All talk, some action?

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All talk, some action?

The entire founding family of the Lotte Group empire has come under a prosecution probe. The investigation will be closely watched to judge how serious prosecutors are about corruption in business since probes of major chaebols and the dynastic families usually end up as all talk, no action.

Investigators from the Seoul Central Prosecutors’ Office began poring over documents and files they seized from the group’s headquarters and subsidiaries and began summoning corporate executives and employees.

They have already accumulated enough evidence to charge Shin Young-ja, the eldest daughter of group founder Shin Kyuk-ho, with abuse of authority over selecting shops in Lotte outlets until 2013. Prosecutors also will be investigating allegations about the group’s lobbying to win the license to erect its 123-story tower in Jamsil-dong, southern Seoul.

Lotte has been in the headlines since Shin’s two sons publicly brawled over management control of the group. Their family feud went to the courts and their father even had to take a psychological test to prove his sanity.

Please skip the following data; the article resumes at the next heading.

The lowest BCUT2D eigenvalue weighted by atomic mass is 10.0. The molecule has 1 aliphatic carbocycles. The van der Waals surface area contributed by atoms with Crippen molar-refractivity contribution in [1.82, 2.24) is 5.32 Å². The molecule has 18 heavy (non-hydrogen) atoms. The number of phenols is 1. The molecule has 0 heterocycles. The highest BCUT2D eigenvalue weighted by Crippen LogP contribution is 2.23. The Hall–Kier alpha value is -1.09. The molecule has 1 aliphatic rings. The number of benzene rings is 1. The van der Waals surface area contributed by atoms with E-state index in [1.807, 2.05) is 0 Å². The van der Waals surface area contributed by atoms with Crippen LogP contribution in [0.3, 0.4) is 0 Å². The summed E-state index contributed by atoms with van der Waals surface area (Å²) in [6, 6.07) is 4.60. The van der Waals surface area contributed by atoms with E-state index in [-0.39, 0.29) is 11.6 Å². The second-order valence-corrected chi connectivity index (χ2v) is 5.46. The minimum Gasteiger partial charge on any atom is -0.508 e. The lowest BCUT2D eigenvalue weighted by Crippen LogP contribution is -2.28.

The group had been questioned about how it was able to land a license for the Lotte World Tower and expand its duty-free business under President Lee Myung-bak. Any chaebol irregularities and excesses through abuses of money and influence must be strictly punished.

But the extensive probe has suspicious timing since it coincides with President Park Geun-hye entering the latter stage of her term and the launch of a legislature in which her party has lost its majority.

The boisterous and high-profile prosecution activity could reinforce the power of the presidential office and draw loyalty from conglomerates fearing similar scrutiny as well as covering up controversies over two former and current prosecution chiefs.

Some accuse the ruling power of trying to seek a breakthrough in its waning authority by laying the blame on former conservative forces. Prosecutors must prove that they are not merely acting for political reasons. Speed is essential in special investigations. Prosecutors must expedite the probe so the Lotte case does not end up like another Posco probe, which lost a lot of steam with the investigation dragging on for eight months.

Our economic conditions are poor, worsened by corporate restructuring. If prosecutors add to the woes with an exhibitionist corporate probe, their credibility would be completely lost.


JoongAng Ilbo, June 13, Page 30.

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